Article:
Probabilities in Probable Cause And Beyond: Statistical Versus Concrete Harms

73 Law and Contemporary Problems 69 (2010)

37 Pages Posted: 29 May 2013

See all articles by Sherry F. Colb

Sherry F. Colb

Cornell University - Law School

Date Written: 2010

Abstract

Colb surfaces the "statistical versus concrete harms" disparity in judicial (and more broadly, human) reactions to probability-based behavior. In particular, it identifies the disparity in case law that either explicitly relies on the distinction as a normatively proper ground for legal decisions or that operates in a manner best explained by resort to this distinction. Though the paper is primarily descriptive, it suggests, tentatively, that lawmakers, judges, and juries should exercise greater care and deliberation in applying what may seem like a "natural" approach to distinguishing between permissible and impermissible harm. It is thus a plea for "conscious" consideration of the statistical-concrete distinction, which is sometimes applied in an unthinking fashion.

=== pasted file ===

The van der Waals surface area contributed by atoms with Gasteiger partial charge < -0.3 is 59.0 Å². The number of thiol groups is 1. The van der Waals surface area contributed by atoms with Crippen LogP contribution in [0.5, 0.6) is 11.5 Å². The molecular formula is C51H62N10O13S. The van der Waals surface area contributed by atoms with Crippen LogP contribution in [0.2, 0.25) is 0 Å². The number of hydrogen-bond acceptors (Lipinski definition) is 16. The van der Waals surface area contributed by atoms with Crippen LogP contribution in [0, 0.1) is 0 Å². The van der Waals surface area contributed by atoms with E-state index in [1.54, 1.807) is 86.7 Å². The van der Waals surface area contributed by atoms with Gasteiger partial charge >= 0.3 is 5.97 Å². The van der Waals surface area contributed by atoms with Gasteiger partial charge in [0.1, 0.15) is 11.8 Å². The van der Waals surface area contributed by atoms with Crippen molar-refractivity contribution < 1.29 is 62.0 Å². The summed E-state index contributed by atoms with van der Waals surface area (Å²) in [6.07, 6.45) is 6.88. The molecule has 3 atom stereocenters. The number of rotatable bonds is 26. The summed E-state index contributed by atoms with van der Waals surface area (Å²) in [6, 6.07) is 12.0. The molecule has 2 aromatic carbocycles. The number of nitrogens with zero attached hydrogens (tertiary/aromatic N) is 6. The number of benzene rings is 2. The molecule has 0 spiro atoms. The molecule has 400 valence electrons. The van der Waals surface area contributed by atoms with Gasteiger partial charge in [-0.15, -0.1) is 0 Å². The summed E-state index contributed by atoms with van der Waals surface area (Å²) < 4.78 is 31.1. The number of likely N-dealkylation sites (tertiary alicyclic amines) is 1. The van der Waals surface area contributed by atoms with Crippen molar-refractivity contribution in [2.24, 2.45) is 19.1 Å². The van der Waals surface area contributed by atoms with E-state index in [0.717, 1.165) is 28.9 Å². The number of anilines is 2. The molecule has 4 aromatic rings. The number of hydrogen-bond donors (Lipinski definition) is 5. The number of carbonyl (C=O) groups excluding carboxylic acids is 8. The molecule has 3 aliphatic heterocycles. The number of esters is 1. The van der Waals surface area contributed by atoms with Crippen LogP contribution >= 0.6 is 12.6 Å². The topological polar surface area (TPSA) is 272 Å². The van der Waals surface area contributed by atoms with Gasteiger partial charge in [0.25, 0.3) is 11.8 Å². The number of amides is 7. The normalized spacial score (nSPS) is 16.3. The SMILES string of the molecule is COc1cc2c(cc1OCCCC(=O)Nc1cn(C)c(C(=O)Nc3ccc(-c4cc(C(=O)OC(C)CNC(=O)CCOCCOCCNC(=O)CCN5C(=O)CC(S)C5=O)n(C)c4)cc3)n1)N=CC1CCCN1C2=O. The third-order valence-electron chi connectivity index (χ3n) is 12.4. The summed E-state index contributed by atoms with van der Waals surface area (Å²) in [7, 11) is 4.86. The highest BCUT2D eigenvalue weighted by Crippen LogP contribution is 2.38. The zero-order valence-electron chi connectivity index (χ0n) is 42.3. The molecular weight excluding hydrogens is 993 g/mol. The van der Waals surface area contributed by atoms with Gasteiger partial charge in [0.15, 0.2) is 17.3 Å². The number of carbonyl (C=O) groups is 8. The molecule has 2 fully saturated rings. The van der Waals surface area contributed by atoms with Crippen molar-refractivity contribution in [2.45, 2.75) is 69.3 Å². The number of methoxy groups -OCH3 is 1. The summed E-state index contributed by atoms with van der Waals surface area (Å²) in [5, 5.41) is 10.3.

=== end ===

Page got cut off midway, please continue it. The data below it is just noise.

Suggested Citation

Colb, Sherry F., Probabilities in Probable Cause And Beyond: Statistical Versus Concrete Harms (2010). 73 Law and Contemporary Problems 69 (2010). Available at SSRN: https://ssrn.com/abstract=2271233

Sherry F. Colb (Contact Author)

Cornell University - Law School ( email )

Myron Taylor Hall
Ithaca, NY 14853
United States

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